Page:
The telecommunications bubble at the end of the 1990s never earned a place in the popular imagination to match the dotcom bubble that occurred at the same time.
Deregulation and early internet euphoria combined to produce a massive over-building of new networks. An estimated $2tn of telecoms stock market value went up in smoke when the mania passed. But the new fibre optic cables that had been laid lived on, meaning that the infrastructure was already in place when companies such as Google and Facebook emerged to drive a much bigger wave of digital activity.
In the world of cryptocurrencies, could something similar be taking shape with a different kind of infrastructure? When the crypto craze passes, many of the currencies that have sprung up in the shadow of bitcoin will be worthless. But their soaring transaction volumes have created demand for real infrastructure and big investments are being made. If blockchains represent a new architecture that will shape the future of online activity beyond crypto speculation, then the need for infrastructure will remain.
Picking the ultimate winners in this game requires making assumptions about how this world will evolve. Will it lead to complementary, but linked, blockchains, with room for many players? Or will this be a winner-takes-all industry where a handful of networks each becomes dominant in a particular type of transaction? And will the software and services needed to make the technology usable by non-experts give rise to dominant companies in different parts of a new technology “stack”?
Big investments made in two companies this week highlight where some of the most prominent venture investors are placing their bets. They also show how one of the ideals behind the cryptocurrency movement — that it will lead to decentralised networks beyond the control of narrow government or corporate interests — may not survive the twin realities of technology and capitalism.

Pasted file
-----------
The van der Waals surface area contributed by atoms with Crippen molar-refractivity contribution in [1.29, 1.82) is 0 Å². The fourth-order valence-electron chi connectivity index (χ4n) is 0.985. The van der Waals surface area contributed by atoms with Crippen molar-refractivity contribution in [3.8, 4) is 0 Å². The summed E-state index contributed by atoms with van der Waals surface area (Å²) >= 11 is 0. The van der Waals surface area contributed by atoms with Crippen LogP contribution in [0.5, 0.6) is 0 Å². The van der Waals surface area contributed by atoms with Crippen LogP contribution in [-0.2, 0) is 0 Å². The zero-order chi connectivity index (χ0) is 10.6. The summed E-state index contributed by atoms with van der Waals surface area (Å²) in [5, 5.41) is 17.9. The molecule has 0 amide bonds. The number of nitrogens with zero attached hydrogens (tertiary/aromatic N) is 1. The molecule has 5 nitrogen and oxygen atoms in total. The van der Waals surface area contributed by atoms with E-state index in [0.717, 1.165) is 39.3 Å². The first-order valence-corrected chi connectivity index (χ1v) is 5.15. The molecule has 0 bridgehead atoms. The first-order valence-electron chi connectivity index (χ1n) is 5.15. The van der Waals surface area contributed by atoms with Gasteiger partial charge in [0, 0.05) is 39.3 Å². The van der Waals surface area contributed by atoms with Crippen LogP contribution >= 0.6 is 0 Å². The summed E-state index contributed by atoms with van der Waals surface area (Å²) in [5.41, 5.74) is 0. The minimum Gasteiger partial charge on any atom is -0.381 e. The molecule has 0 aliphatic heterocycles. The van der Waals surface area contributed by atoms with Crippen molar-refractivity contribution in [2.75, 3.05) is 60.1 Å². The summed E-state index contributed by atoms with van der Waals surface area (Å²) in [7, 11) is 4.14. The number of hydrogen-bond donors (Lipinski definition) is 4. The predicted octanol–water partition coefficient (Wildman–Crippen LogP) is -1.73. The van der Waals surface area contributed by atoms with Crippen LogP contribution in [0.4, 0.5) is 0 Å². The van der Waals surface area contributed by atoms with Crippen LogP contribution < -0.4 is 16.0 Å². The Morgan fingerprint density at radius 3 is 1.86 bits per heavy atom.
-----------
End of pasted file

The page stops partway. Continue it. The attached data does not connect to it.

Alchemy, which has raised $200mn, supplies tools that make it easier for businesses to interact with the blockchain. When they want to post to a network or call information from it, it is often through Alchemy’s technical links, removing the need to interact directly. That puts Alchemy in a strong position to mediate the data flows to blockchains, supplying the analytics and other tools users will need to operate. The emergence of companies like this shows that new bottlenecks may already be forming in the supposedly decentralised blockchain world.
The second investment — a $450mn token sale by Polygon — represents a bet on the Ethereum network. Ethereum, which was the first to offer the “smart contracts” that are at the heart of decentralised applications being built on blockchains, is severely constrained. It handles a maximum of only 13 transactions per second, and is years behind in its efforts to upgrade its network. That has driven up transaction costs, as users bid for a scarce resource. To relieve the pressure, Polygon, and companies like it, are building on top of Ethereum which could make the blockchain the central hub of a much bigger tech ecosystem.
This highlights what has become known as the “blockchain trilemma”. Ideally, the networks would combine security, decentralisation and low cost. But in practice, only two of these three conditions may be possible at the same time. Ethereum has achieved security and decentralisation. Companies like Polygon, for their part, focus on security and low costs, while sacrificing a degree of decentralisation. Inevitably, this opens the door to the risk that new tech suppliers could end up controlling important parts of the value chain.
Ethereum’s slow network, meanwhile, has also created an opportunity for newer networks designed to handle much higher transaction volumes. They include Solana, whose tokens are now worth a total of $34bn, and Avalanche, the latest to shoot to prominence, with a token “market cap” of $21bn. With more developers being drawn to these networks and with bridges being built between them, the odds are rising that multiple chains will coexist, with Ethereum exerting the biggest gravitational pull.
Ultimately, the high valuations already being put on this new infrastructure will only be justified if the applications they support become central to the online life of many millions of people. There’s a high chance that boom will turn to bust before the ultimate answer to that question becomes clear.